W3C home > Mailing lists > Public > public-html@w3.org > June 2008

Re: Liaison with CSS WG to provide a mechanism for expressing the style of document semantics

From: Robert J Burns <rob@robburns.com>
Date: Thu, 5 Jun 2008 12:30:40 +0200
Cc: "'HTML Issue Tracking WG'" <public-html@w3.org>
Message-Id: <36B877F3-4FBD-4CDC-8285-0C3FA11C33FE@robburns.com>
To: Justin James <j_james@mindspring.com>

Hi Justin,

Let me reply to your bullet points here:

On Jun 5, 2008, at 10:22 AM, Justin James wrote:
>
> Whew! It's nice to finally "get" this! Now that I understand it the  
> way you
> intended it, I like it a lot better. Some comments though (I know,  
> I'm a
> tough crowd):
>
> * I am proposing a touch more than just a rename (although the  
> rename would
> make it more clear, IMHO)

Perhaps, but to me a legend in the sense of: “wording provided by  
authors explaining the meaning of the presentational properties” is a  
more apt description.

> * I believe that allowing user created "semantics" is a mistake; we  
> keep
> trending away from pre-enumerated values in favor of this ultimate
> flexibility.

Well I'm not proposing user created "semantic", but instead  
facilitating the extension of authoring semantics that's already  
taking place on the web. Whenever an author coins a new class name or  
even attaching the id value of footer or header to a DIV they are  
authoring semantics whether they themselves think of it that way or  
not. Typically when a CSS author adds a class selector or other  
intricate selectors they are often doing so to provide a unique  
presentation mechanism to expose the semantics of the HTML document.

> I believe that an insanely small fraction of developers ever
> extend these systems, and when they do, consumers are never able to
> understand the extensions.

Quite the contrary authors regularly extend the system whenever  
coining class names or attaching those class names to a particular  
element. And by providing a CSS legend mechanism we give consumers of  
content the ability to understand those semantics.

> When we mandate a predefined enumeration, we
> allow developers to leverage that and write applications that can  
> truly
> understand the semantics of a document.

Certainly.

> * The human user figures out semantics easily, regardless of markup.  
> When I
> see "USS Nimitz", I know that it is a ship's name regardless of the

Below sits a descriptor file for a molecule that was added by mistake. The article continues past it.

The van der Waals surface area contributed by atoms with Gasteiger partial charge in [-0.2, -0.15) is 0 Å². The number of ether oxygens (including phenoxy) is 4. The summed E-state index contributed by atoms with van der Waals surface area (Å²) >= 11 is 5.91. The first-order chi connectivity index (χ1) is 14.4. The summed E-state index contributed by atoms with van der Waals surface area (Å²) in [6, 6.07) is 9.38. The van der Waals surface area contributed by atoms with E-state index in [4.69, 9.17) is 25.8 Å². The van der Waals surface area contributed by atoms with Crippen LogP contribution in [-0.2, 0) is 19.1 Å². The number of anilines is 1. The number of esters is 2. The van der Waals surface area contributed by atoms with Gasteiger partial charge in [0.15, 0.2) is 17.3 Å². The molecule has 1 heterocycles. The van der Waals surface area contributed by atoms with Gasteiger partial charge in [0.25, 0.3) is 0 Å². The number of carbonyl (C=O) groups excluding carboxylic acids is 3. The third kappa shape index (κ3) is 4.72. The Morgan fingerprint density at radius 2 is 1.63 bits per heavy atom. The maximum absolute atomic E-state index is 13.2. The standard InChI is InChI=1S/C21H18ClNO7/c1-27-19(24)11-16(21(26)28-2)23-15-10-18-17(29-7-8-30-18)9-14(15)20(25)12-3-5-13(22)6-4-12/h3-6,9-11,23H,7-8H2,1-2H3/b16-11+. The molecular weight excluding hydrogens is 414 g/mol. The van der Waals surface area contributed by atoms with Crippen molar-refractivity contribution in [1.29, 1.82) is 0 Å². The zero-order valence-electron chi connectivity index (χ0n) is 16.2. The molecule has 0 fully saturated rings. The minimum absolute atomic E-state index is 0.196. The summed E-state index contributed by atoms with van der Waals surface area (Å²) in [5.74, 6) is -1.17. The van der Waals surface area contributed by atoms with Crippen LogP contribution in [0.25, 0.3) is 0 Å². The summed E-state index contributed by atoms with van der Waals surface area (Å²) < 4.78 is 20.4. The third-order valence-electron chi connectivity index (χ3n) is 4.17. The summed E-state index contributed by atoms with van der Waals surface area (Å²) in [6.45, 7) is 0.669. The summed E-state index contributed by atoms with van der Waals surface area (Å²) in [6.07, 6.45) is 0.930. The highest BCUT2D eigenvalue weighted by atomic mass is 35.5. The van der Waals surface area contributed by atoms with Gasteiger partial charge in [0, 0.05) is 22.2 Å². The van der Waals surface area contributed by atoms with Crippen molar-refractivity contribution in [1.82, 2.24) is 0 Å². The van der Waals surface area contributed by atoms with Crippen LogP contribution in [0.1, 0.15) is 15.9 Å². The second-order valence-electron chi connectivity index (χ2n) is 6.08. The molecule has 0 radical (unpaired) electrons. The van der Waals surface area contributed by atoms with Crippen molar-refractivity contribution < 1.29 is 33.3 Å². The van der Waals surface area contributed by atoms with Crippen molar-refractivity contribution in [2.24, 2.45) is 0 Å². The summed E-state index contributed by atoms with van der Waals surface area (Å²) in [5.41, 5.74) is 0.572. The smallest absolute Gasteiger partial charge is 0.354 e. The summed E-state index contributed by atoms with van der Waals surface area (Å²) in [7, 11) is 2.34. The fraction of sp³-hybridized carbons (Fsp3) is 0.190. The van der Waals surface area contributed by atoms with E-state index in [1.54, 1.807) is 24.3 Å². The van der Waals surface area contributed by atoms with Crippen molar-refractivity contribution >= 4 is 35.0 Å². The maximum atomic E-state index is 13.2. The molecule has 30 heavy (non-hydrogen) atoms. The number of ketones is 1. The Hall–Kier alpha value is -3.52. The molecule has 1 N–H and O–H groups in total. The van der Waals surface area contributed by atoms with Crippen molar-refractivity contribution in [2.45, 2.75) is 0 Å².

> formatting, thanks to the "USS" prefix. But when a human HTML author  
> marks
> that string with <em> to provide the grammatically correct italics  
> to it,
> any machine semantic parser with think that the string is important,  
> which
> is not its semantic meaning at all.

Not always imagine the semantics of big issues in the current HTML5  
draft. If the authored legend of “big issues are marked like this”  
were not included in the document, the user would not necessarily  
comprehend the semantics conveyed by the red text and red border  
styling. Obviously the user can draw on context and other clues, but  
it is better to provide an explicit mechanism for authors. For a user  
of unconventional media, the author may have failed entirely to  
provide legend information or even distinctive styling declarations.  
For that user, the semantics remain completely inaccessible.

> * I think that an awful lot of our problems come from trying to  
> import XML's
> concept of extensibility into HTML. I posit that HTML, when it is
> extensible, does not need to be consistent. After all, HTML *is* an  
> end-use
> standard. XML is a metastandard used to define other standards.  
> That's a big
> difference. As it applies here, I don't see why authors need the  
> ability to
> create their own semantic roles for things.

Authors already do create and use their own semantics by using class  
names, id values and even combinations of various attribute values  
(apparent in compound CSS selectors). Keep in mind that most times a  
CSS author makes a CSS declaration it is typically associated with a  
semantic in the document and often times associated with extended  
semantics not provided by HTML<5.

> Indeed, if we just take the
> existing list of semantic tags, and strip off "<" and ">", that  
> right there
> is a great start for an enumeration of all of the semantic concepts  
> that we
> want to expose to "legend/purpose".

Well the element type names contain semantic information yes. However,  
authors do add other semantic information through the other mechanisms  
available in HTML.

> I hope I am making sense here; to be frank, I haven't had real sleep  
> in a
> while, and I know that my grammar and logic have been suffering a  
> bit as a
> result.

I understand. I do think we're starting to understand each other, but  
there are clearly still some gaps.

> Thanks again for your patience! I think that we have a great start  
> to an
> idea that will really improve things for Web browser implementers, Web
> developers, and the authors of applications that consume HTML.

Thanks for your feedback, confidence and enthusiasm. I do think this  
can be a valuable addition to the semantic and self-describing web.

Take care,
Rob
Received on Thursday, 5 June 2008 10:31:22 UTC

This archive was generated by hypermail 2.3.1 : Monday, 29 September 2014 09:38:55 UTC